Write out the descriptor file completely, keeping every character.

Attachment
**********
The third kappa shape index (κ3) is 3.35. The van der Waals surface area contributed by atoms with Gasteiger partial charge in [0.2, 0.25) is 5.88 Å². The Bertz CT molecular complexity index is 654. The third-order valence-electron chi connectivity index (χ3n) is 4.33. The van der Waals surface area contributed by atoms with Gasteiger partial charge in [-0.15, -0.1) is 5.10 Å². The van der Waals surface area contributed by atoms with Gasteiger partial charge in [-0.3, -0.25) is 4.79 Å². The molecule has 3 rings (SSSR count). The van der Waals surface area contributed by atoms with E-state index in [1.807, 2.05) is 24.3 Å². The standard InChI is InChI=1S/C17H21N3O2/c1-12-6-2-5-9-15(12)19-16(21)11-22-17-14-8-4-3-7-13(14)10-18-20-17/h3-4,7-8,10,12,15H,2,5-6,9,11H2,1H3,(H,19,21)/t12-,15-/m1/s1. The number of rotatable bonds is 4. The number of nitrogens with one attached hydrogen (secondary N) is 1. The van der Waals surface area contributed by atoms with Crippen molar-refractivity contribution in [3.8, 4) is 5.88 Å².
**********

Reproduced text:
The third kappa shape index (κ3) is 3.35. The van der Waals surface area contributed by atoms with Gasteiger partial charge in [0.2, 0.25) is 5.88 Å². The Bertz CT molecular complexity index is 654. The third-order valence-electron chi connectivity index (χ3n) is 4.33. The van der Waals surface area contributed by atoms with Gasteiger partial charge in [-0.15, -0.1) is 5.10 Å². The van der Waals surface area contributed by atoms with Gasteiger partial charge in [-0.3, -0.25) is 4.79 Å². The molecule has 3 rings (SSSR count). The van der Waals surface area contributed by atoms with E-state index in [1.807, 2.05) is 24.3 Å². The standard InChI is InChI=1S/C17H21N3O2/c1-12-6-2-5-9-15(12)19-16(21)11-22-17-14-8-4-3-7-13(14)10-18-20-17/h3-4,7-8,10,12,15H,2,5-6,9,11H2,1H3,(H,19,21)/t12-,15-/m1/s1. The number of rotatable bonds is 4. The number of nitrogens with one attached hydrogen (secondary N) is 1. The van der Waals surface area contributed by atoms with Crippen molar-refractivity contribution in [3.8, 4) is 5.88 Å².